Part I: Before
My struggle with weight began in August of 1998. Before then, I had always been thin and athletic. That month, I had a procedure done on my teeth, which led to a set of hidden infections that took eleven years to discover and clean out. In those years, the infections showed themselves in seemingly unrelated ways: near-constant illnesses, random allergy symptoms, bipolar symptoms, hypoglycemia, and a weight roller coaster where I would go up or down by 20-30 lbs in a few weeks unrelated to diet/exercise. In September 2009, the last infection was cleaned out, and within weeks, all of the above symptoms literally disappeared. At Thanksgiving in 2009, I began to work to lose the weight I gained while sick.
Before the first infection, I weighed 125 lbs, a weight that is actually undersized for my 5 ft 6, medium-to-large build (ie I look like a skeleton in photos). The ideal weight for my body type is between 140 and 160 lbs. By the time my last tooth infection was cleaned out in September 2009, my weight had reached 260 lbs. My goal was to lose 100 lbs to reach the top of my healthy weight range. Once there, I want to lose another 10-15 lbs, but my primary goal was to lose 100 lbs.
Part II: The First Loss
My weight loss journey began on November 27th, 2009 with three changes: an exercise challenge, trading in my dreadmill for an elliptical, and learning how to differentiate between physical and emotional/mental hunger. With these three changes, I lost 20 lbs in five months. I stalled out there because my exercise was never terribly consistent, I got lazy about paying attention to my body’s cues, and I had no social support system to rely on. I maintained the weight for another seven months, leading me to Thanksgiving of 2010, exactly a year from when I’d started trying to lose.
By that time, I was pretty depressed about my weight loss efforts and felt hopeless about ever losing more. The week of Thanksgiving, I woke up from a dream that I was writing a memoir about the four things fat women can’t do without people staring at her: eat, exercise, think, or be happy. Waking up from that dream sent me into an even worse depression, and I began to eat-as-punishment over the next few weeks. The worst part was knowing that that’s how I felt, that I was invisible when I wanted to be noticed, and noticed when I wanted to be invisible. I was walking around in a cloud of shame. I regained 5 lbs between Thanksgiving and New Years.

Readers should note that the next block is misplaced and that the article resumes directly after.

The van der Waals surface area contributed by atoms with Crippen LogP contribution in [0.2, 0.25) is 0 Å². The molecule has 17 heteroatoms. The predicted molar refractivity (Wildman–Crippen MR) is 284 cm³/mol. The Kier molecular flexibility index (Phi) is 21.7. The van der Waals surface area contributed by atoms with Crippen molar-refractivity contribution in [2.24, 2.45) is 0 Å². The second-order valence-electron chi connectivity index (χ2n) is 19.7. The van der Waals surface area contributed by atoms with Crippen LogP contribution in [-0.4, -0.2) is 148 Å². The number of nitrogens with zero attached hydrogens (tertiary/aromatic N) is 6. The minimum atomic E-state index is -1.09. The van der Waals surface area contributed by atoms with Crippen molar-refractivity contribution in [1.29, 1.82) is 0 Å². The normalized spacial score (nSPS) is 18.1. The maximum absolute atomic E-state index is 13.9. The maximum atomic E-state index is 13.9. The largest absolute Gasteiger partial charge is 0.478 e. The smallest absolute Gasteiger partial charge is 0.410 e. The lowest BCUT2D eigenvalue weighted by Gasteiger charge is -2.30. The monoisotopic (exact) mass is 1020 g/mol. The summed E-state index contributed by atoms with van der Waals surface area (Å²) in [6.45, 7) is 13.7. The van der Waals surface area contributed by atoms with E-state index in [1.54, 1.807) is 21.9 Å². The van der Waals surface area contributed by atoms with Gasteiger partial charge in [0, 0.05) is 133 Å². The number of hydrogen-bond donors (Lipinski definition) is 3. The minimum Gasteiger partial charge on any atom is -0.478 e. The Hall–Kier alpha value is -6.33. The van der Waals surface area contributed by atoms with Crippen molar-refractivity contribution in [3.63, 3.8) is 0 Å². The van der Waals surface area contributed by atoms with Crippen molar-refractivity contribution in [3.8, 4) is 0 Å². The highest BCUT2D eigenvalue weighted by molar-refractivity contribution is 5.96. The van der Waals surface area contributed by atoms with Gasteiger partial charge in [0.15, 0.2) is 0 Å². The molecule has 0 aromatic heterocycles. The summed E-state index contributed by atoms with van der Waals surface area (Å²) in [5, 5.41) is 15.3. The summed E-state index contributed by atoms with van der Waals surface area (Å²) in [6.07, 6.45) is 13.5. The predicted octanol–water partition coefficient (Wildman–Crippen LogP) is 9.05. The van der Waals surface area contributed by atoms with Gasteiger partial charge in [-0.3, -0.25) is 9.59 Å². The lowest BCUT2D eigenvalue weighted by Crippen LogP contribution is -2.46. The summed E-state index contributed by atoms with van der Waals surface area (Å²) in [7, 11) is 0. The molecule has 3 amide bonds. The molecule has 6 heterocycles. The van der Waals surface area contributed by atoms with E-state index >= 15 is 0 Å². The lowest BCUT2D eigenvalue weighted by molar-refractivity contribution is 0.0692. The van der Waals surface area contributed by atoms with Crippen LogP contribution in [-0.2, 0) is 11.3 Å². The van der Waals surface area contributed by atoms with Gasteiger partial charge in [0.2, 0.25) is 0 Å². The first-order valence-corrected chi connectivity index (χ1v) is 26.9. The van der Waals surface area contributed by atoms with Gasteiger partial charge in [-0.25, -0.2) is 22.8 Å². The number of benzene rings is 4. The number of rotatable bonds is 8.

2011 – 2013
As 2011 approached, I knew I had to do something drastic. I HAD to change. I seriously considered lapband surgery, but chose instead to give myself one more chance to lose properly. I started the year with little changes again: consistent daily exercise (5-6 hours per week), more water (100 oz/day), more sleep (8 hrs/night), healthier but reasonable foods, and always paying attention to hunger cues (something I’ve discovered since is called intuitive eating). Using these basic guidelines, as well as help and support from Sparkpeople, I lost 54 lbs in 2011 and 27 lbs in 2012. I hit my goal of 100 lbs lost in February 2013, and then went into maintenance.